Archive for the ‘Design “Culture”’ Category

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The keyboard is a crutch, or why web design is boring and irrelevant

Posted on 6 March, 2009 at 6:41pm with 50 comments

Ah, spring. Another Webstock has passed and SXSW is coming around the corner. I remember a time when I dreamed of going to the big web conferences, talking to exciting people working on exciting things, and meeting people I admired: Tantek Celik, Molly Holzschlag, Doug Bowman, Dan Cederholm. I started out in web design right as CSS was taking hold as a great way to make beautiful and flexible layouts. As my career unfolded I saw the growing popularity of Google, the introduction of Firefox, the beginning of the standards movement, and the explosion of AJAX, Rails, and web 2.0.

It’s easy to think I work in an an exciting, dramatic field that’s always pushing the boundaries of what’s possible, and continually reinventing itself in new and better ways. Users love the web, right? We’ve done a great job, haven’t we?
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Working with your designer

Posted on 18 February, 2009 at 6:56pm with 2 comments

One thing I’ve noticed as I work with clients is that many people, especially engineers, have little to no experience working with creative professionals. Sometimes this can lead to a tense relationship, so I’ve found it helps to lay out guidelines for interaction in a nice, explicit way. Here are a few of the more general points I end up repeating a lot.
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The Myth of the Design Portfolio

Posted on 17 November, 2008 at 12:09am with 6 comments

It’s that time again. I’ve been putting it off for months, but it doesn’t go away, and only gets more urgent with each passing day. It will probably be the most miserable thing I’ve had to do all year. No, I’m not talking about holiday shopping. I’m talking about updating my portfolio.

I hate design portfolios because they are a symptom of a myth that helps no one. The myth is that a designer’s portfolio somehow gives you insight into how well that person does their job. This is about as true for a portfolio as it is for a resumé. Neither tells you the important information about a person, and if you are thinking about hiring a designer you should be aware of what you’re not seeing.

Myth: The portfolio showcases the designer’s sense of style.

If the designer is at all experienced in their field, their portfolios will represent their clients’ tastes more than their own. Any creative professional who imposes their own style onto their clients isn’t doing their job very well. Every client needs something different, and portfolios do the injustice of removing the work from the context of the project or brand identity it was meant to be a part of. The designer used their judgment to create something that suited the needs of their client. They may not even like it very much, but that doesn’t mean they didn’t do their job well.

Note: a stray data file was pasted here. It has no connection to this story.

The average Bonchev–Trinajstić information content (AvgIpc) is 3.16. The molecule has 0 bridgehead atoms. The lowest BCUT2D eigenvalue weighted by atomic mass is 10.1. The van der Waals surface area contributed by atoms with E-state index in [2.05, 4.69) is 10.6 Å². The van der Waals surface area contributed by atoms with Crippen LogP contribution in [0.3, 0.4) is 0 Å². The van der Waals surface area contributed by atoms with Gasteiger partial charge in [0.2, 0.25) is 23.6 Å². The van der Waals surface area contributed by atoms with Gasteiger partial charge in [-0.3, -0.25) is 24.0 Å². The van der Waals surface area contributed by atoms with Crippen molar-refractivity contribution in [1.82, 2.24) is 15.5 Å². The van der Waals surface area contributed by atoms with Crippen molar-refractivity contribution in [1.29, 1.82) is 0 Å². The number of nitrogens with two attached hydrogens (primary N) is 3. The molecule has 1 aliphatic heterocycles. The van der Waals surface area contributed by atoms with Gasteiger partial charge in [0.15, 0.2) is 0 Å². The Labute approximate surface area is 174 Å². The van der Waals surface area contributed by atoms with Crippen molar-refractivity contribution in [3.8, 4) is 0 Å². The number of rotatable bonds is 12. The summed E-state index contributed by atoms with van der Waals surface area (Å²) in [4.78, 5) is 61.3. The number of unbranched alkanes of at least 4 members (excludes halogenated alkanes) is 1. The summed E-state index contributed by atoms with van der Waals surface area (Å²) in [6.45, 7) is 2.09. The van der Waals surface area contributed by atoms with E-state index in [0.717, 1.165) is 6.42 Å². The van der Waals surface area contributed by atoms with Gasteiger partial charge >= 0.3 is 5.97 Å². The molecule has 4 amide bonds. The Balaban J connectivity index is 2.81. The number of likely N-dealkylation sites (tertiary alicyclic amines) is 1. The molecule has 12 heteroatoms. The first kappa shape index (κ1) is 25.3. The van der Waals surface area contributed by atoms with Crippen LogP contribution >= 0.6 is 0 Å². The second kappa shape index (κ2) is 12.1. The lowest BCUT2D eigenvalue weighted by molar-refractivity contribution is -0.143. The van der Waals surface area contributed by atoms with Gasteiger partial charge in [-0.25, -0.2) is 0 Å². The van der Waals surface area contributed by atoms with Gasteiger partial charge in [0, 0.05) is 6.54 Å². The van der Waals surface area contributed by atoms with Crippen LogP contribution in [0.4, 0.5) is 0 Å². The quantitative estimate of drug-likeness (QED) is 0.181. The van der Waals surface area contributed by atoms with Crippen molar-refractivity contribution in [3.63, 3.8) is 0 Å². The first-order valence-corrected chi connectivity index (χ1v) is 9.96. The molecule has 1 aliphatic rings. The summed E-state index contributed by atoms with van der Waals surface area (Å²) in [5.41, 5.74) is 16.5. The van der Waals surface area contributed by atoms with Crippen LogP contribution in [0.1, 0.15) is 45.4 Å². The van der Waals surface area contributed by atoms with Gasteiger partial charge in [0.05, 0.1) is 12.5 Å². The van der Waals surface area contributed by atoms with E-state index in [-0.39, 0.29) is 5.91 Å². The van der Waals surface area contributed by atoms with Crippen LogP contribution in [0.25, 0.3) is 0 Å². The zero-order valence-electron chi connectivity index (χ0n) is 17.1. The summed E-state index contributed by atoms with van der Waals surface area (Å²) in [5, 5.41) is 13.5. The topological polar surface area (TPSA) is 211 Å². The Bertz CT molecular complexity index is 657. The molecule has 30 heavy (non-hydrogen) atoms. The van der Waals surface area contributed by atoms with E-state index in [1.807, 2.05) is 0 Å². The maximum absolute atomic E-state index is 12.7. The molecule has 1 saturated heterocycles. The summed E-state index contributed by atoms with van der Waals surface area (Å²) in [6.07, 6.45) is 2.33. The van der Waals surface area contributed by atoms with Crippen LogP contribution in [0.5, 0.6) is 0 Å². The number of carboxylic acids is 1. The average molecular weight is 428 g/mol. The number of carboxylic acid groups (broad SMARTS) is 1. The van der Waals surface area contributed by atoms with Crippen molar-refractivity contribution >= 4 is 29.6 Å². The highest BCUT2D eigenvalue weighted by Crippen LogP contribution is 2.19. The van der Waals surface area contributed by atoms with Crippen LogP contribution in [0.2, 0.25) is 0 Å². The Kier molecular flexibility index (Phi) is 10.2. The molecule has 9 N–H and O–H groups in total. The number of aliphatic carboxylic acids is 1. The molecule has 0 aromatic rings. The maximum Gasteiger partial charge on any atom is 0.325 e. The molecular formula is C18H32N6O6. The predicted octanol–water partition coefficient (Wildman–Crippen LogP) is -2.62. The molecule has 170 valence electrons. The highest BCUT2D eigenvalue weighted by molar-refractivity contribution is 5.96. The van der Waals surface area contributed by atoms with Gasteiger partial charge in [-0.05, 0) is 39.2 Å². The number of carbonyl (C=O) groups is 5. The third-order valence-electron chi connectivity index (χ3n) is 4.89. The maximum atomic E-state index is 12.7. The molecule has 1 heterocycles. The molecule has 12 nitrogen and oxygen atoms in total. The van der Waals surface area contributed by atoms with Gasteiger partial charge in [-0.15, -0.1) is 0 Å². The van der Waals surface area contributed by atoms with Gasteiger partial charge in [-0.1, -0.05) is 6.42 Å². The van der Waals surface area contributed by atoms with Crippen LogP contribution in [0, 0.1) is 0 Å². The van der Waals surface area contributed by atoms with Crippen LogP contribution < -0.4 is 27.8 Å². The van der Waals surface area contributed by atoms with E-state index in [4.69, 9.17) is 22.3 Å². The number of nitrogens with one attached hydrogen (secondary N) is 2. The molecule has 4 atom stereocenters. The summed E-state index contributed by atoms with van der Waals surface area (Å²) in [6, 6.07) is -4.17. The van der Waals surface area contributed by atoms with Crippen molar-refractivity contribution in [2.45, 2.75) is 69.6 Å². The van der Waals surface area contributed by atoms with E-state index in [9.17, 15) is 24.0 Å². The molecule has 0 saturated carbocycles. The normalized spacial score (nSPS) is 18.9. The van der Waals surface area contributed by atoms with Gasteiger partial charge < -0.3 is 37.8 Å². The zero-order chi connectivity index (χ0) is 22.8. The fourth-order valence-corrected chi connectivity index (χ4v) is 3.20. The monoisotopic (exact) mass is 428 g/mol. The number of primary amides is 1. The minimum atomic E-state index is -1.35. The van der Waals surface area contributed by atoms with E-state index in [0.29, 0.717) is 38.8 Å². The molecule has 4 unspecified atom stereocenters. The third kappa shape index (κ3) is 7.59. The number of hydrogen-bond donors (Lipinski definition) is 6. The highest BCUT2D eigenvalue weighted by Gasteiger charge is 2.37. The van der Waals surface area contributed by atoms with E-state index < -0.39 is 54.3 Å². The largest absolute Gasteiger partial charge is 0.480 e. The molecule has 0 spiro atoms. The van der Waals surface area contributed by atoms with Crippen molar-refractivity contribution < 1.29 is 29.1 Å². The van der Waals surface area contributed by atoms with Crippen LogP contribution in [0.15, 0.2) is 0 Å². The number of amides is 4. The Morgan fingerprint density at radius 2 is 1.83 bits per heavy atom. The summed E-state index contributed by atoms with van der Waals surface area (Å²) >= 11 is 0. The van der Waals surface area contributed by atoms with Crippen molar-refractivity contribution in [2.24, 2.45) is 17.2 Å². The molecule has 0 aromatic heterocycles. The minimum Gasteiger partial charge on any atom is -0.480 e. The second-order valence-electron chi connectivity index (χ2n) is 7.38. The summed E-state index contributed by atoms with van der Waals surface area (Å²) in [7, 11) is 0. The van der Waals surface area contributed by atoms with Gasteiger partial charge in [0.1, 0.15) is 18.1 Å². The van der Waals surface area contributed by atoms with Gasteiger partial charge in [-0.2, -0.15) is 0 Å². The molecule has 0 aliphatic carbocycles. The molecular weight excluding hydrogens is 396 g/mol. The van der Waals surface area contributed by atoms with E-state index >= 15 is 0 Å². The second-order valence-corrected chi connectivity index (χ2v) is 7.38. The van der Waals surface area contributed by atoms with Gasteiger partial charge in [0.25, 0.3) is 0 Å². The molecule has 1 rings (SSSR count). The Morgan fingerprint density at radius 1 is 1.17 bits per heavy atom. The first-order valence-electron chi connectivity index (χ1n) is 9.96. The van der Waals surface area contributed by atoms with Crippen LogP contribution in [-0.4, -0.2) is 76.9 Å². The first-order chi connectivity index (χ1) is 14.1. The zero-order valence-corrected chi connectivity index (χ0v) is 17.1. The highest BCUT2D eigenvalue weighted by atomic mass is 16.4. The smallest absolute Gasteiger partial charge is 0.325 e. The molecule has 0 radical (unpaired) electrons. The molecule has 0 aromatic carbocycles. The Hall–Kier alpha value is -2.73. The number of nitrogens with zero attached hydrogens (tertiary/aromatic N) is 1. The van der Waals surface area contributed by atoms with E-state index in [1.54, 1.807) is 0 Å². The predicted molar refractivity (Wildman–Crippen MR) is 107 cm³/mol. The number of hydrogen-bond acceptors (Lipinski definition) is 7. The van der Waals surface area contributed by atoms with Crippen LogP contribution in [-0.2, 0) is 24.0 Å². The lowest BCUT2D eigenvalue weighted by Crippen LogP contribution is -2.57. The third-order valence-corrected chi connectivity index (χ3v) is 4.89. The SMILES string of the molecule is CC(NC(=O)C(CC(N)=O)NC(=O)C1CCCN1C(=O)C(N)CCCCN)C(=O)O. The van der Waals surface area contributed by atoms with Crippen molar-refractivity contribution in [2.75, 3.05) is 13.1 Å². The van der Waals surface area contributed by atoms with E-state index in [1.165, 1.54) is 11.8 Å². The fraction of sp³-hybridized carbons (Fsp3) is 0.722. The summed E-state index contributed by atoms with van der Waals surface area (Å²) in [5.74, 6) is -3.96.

Myth: Great designers will make a great portfolio for themselves.

The slicker the portfolio, the more time the designer has on their hands. Think about that for a moment. A talented designer in high demand is using their creative energies on their clients, not themselves. This is why you see spectacular portfolios on people coming right out of school. College gives you the time to fritter away tweaking your personal site, but the real world doesn’t. Most top designers don’t even maintain one (Jeff Veen, Amy Hoy, and Jesse James Garrett, among others).

Myth: An attractive portfolio indicates a good designer.

Have you ever worked hands-on with a designer? If so, you probably understand that the final work is a product of their ability to work with you and to extract the essence of what you need from your head. A portfolio is a bunch of static images on a page. It doesn’t tell you one whit about their ability to work with you. This is why people test drive a car before buying it. It’s not enough for the car to be beautiful; it has to work the way you want it to or you’re just going to be unhappy with it.

Myth: The portfolio shows you what a designer has worked on.

Wrong, wrong, wrong. The portfolio shows you what a designer has worked on, and is allowed to post publicly, and has actually shipped, and is visual in nature. This is likely a small portion of what they have actually done in the course of their career. Sometimes a designer sells all rights to a work and can’t use it for self-promotion in any way. Sometimes (often) the project they worked on never saw the light of day. And let’s not forget the important fact that most of what a designer does is research. They talk to their clients, they analyze competitors, they draw diagrams and sketch and make flowcharts. None of this critical planning makes it to the portfolio, but could easily represent six months of work.